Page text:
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Juveniles And The Death Penalty Essay, Research Paper

Children Doing Crimes That End up In The Chamber

It was a warm summer evening in a small town in the state of Missouri. John Freshman, a white male gang member fourteen years of age, drives down a street that he knows his rival gang members are usually standing along. John pulls his 9 MM. automatic pistol out from underneath his seat and points it at the group of rival gang members. John opens fire and unloads his weapon at anybody standing along the street. As John pulls away from the area, he almost gets into an accident with a parked vehicle and drops his weapon. When John regains control of the vehicle he shouts “ blood killer coming down the road.” When the ambulance and police arrive, they find five people dead two children and one grand mother in the house, and two gang members in the street dead. The police find the weapon and test for fingerprints. They come back to John Freshman AKA “Lone G.” John has been in juvenile hall nine times and has been on probation or in custody for the past five years. John is sentenced to life in prison without the possibility of parole.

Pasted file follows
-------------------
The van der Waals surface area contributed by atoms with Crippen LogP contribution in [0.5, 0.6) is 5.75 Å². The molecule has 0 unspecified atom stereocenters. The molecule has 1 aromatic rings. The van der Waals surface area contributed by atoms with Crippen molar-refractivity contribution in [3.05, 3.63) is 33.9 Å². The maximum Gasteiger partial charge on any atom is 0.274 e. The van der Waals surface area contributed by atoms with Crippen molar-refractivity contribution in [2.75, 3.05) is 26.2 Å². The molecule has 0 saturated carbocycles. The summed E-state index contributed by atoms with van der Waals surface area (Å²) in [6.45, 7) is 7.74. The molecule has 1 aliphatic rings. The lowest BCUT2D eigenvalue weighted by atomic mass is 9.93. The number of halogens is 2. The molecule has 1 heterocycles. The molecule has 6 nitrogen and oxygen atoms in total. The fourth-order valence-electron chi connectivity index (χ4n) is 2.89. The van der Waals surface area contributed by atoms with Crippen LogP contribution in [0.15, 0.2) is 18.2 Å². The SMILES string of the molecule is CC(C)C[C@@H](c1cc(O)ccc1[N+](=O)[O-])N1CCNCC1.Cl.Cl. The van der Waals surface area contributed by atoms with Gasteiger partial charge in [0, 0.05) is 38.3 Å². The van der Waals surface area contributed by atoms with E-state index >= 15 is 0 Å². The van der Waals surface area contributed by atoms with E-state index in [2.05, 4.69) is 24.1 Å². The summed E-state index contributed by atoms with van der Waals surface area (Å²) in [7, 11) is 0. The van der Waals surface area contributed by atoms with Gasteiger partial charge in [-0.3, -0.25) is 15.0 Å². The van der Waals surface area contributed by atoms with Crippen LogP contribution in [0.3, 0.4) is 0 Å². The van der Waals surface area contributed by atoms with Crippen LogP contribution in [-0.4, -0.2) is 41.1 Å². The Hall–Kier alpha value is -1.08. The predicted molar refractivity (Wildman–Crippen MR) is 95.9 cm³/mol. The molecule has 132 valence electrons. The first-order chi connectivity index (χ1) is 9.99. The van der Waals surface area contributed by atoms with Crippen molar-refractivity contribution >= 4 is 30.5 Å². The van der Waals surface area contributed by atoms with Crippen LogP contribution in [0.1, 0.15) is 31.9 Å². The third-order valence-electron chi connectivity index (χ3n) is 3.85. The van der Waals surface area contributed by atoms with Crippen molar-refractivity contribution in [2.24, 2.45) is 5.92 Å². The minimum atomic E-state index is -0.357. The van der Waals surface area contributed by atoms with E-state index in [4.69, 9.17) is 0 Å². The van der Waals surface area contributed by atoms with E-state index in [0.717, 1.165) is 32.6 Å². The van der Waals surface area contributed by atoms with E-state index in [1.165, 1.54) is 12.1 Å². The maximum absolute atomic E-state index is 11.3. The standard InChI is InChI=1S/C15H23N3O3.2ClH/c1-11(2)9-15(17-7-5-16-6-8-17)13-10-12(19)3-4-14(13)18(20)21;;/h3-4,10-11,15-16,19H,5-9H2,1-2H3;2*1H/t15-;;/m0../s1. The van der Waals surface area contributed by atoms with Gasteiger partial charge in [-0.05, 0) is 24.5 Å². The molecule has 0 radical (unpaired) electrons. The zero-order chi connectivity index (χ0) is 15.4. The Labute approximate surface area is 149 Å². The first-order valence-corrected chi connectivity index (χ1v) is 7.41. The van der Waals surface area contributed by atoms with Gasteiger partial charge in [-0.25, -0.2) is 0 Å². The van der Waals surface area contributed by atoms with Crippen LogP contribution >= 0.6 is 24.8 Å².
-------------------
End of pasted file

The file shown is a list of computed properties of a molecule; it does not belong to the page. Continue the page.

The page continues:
The previous statement is not real but it portrays the life of our country. This statement can be read and seen all over the country in newspapers and watched on the five o’clock news. Was John’s sentencing appropriate? Should have John been sentenced to the death penalty? Is John old enough to be put to death? This paper will try to answer these questions.


Juvenile – A young Person, one below the legally established age of adulthood. A person under the age of eighteen when the crime was committed.

Death Penalty- Capital punishment, sentenced to death.